Warriors coach Dennis McPhee was fairly dejected with the way the day turned out. "They're a good football team and they took advantage of our obvious weakness, which is our offensive line," McPhee said. "I knew it was going to be difficult with the crew we had on hand today but I expected a little bit more. We're young and we're banged up but they've got to do a better job than that. When you add inexperience and mistakes to poor play, that's a recipe for disaster and that's what it was."
The Gaels over-matched their opponent, coach Pat Sheahan said. "I don't think man for man they could match us. They played with some heart but I just don't think they have the horses at the moment to be in the race. "We dominated just about every facet of the game." Sheahan said having lost in the last minute at Ottawa last weekend provided some impetus for a splendid performance, not just by the defence but by an offence that generated 539 yards. That's the most in a game since Queen's gained 554 yards at Guelph, Sept. 27, 2003. "The kids were upbeat from the get-go," Sheahan said. "I think the Ottawa experience has been a bit of a breakthrough for them, emotionally. They know they're in the hunt and the result of today's game is probably only got them even more excited. "They know they're building a heck of a football team."
- Mike Giffin rushes for two touchdowns and Danny Brannagan throws for four others, one to Giffin, two to Scott Valberg and one to Rob Bagg, as team improves to 5-2.
- Warriors: A dreadful performance, with just 78 yards of total offence as the Warriors, 3-4, lose their fourth in a row.
- The game: It's 21-0 20 minutes into the game; the outcome could have been more severe had Giffin not fumbled twice inside the Waterloo 20-yard line and Dan Village missed a 22-yard FG.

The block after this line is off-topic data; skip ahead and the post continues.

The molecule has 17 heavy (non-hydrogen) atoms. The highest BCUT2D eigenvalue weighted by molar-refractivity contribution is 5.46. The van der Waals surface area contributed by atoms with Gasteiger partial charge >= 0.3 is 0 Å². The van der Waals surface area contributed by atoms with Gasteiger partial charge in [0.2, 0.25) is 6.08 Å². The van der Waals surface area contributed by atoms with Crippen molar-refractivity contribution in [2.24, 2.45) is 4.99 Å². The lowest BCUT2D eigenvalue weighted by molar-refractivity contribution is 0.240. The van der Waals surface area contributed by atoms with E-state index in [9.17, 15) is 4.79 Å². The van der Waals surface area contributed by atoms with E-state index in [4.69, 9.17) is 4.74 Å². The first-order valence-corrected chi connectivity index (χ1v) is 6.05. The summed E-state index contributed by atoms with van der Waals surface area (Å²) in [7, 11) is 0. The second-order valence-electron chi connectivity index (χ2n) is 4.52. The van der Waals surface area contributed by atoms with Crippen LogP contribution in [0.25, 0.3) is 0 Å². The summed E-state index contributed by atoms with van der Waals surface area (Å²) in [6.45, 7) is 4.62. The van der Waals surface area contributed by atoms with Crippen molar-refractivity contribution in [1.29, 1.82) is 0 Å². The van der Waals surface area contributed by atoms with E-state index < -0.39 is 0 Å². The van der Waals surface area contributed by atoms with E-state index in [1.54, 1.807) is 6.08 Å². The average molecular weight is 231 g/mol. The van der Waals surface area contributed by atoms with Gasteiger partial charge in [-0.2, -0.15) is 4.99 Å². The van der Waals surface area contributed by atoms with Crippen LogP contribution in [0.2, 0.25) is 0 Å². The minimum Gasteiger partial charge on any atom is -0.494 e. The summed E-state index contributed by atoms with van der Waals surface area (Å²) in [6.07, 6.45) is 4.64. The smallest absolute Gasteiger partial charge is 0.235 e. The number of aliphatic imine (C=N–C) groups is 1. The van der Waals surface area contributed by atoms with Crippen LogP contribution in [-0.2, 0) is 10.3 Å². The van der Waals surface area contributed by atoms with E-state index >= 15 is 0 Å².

- Significance: Queen's clinches third place and a home playoff date Oct. 27; Waterloo has to beat Western this week to make the playoffs.
- Mike Giffin: Queen's RB has a career-best day, 193 yards rushing, becomes the first player in modern school history to rush for more than 1,000 yards in a season (official statistics were not kept prior to 1964). With 1,029 yards, Giffin breaks the single-season record set in 1992 by Brad Elberg (937); Giffin is also the first player in Queen's history to have seven 100-yard games in a season.
Next: Varsity Blues in the season finale, Saturday at Toronto.
All photos are Copyright (c) Jeff Chan 2007, but may be used for personal non-commercial use, or by Queen's University or the Vanier Cup with appropriate photo. credit, unless otherwise authorized.
All photos on this site are Copyright © Jeff Chan, except as noted, and may be used for personal non-commercial applications, so long as photo credits are shown or the photos are otherwise attributed to Jeff Chan. All other rights, including for all corporate and media use, are strictly reserved, and any use of these photographs without the author’s express written consent is prohibited.